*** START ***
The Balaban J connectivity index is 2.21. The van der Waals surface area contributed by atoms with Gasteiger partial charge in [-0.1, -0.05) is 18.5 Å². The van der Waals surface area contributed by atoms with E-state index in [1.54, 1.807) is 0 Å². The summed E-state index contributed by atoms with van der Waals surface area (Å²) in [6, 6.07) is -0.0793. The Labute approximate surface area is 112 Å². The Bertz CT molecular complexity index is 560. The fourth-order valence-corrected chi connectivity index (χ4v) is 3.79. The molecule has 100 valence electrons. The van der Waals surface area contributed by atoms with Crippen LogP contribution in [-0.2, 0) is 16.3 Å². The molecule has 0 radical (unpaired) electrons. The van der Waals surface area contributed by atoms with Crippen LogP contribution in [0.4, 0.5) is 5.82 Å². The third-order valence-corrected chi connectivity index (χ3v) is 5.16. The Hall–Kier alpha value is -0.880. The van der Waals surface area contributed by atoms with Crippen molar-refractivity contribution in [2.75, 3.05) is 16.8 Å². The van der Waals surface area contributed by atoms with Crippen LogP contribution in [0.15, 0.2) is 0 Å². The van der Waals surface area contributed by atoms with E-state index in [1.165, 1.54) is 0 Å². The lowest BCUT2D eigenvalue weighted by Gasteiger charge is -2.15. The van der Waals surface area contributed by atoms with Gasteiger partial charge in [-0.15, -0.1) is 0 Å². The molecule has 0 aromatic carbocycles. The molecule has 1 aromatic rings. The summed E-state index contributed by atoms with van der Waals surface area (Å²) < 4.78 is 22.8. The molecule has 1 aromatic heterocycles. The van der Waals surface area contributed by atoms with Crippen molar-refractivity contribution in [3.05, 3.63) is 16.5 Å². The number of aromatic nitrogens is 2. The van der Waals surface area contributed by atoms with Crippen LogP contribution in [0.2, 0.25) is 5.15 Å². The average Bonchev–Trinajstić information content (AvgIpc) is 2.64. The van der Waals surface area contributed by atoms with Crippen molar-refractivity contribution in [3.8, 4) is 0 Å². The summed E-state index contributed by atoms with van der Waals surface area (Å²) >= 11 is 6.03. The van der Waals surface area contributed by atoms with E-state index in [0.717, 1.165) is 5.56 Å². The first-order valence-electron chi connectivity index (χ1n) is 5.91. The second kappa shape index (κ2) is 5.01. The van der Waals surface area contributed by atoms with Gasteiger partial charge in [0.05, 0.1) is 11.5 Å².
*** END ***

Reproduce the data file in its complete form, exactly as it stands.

The Balaban J connectivity index is 2.21. The van der Waals surface area contributed by atoms with Gasteiger partial charge in [-0.1, -0.05) is 18.5 Å². The van der Waals surface area contributed by atoms with E-state index in [1.54, 1.807) is 0 Å². The summed E-state index contributed by atoms with van der Waals surface area (Å²) in [6, 6.07) is -0.0793. The Labute approximate surface area is 112 Å². The Bertz CT molecular complexity index is 560. The fourth-order valence-corrected chi connectivity index (χ4v) is 3.79. The molecule has 100 valence electrons. The van der Waals surface area contributed by atoms with Crippen LogP contribution in [-0.2, 0) is 16.3 Å². The molecule has 0 radical (unpaired) electrons. The van der Waals surface area contributed by atoms with Crippen LogP contribution in [0.4, 0.5) is 5.82 Å². The third-order valence-corrected chi connectivity index (χ3v) is 5.16. The Hall–Kier alpha value is -0.880. The van der Waals surface area contributed by atoms with Crippen molar-refractivity contribution in [2.75, 3.05) is 16.8 Å². The van der Waals surface area contributed by atoms with Crippen LogP contribution in [0.15, 0.2) is 0 Å². The van der Waals surface area contributed by atoms with E-state index in [1.165, 1.54) is 0 Å². The lowest BCUT2D eigenvalue weighted by Gasteiger charge is -2.15. The van der Waals surface area contributed by atoms with Gasteiger partial charge in [-0.15, -0.1) is 0 Å². The molecule has 0 aromatic carbocycles. The molecule has 1 aromatic rings. The summed E-state index contributed by atoms with van der Waals surface area (Å²) < 4.78 is 22.8. The molecule has 1 aromatic heterocycles. The van der Waals surface area contributed by atoms with Crippen molar-refractivity contribution in [3.05, 3.63) is 16.5 Å². The number of aromatic nitrogens is 2. The van der Waals surface area contributed by atoms with Crippen LogP contribution in [0.2, 0.25) is 5.15 Å². The average Bonchev–Trinajstić information content (AvgIpc) is 2.64. The van der Waals surface area contributed by atoms with Crippen molar-refractivity contribution in [3.8, 4) is 0 Å². The summed E-state index contributed by atoms with van der Waals surface area (Å²) >= 11 is 6.03. The van der Waals surface area contributed by atoms with E-state index in [0.717, 1.165) is 5.56 Å². The first-order valence-electron chi connectivity index (χ1n) is 5.91. The second kappa shape index (κ2) is 5.01. The van der Waals surface area contributed by atoms with Gasteiger partial charge in [0.05, 0.1) is 11.5 Å².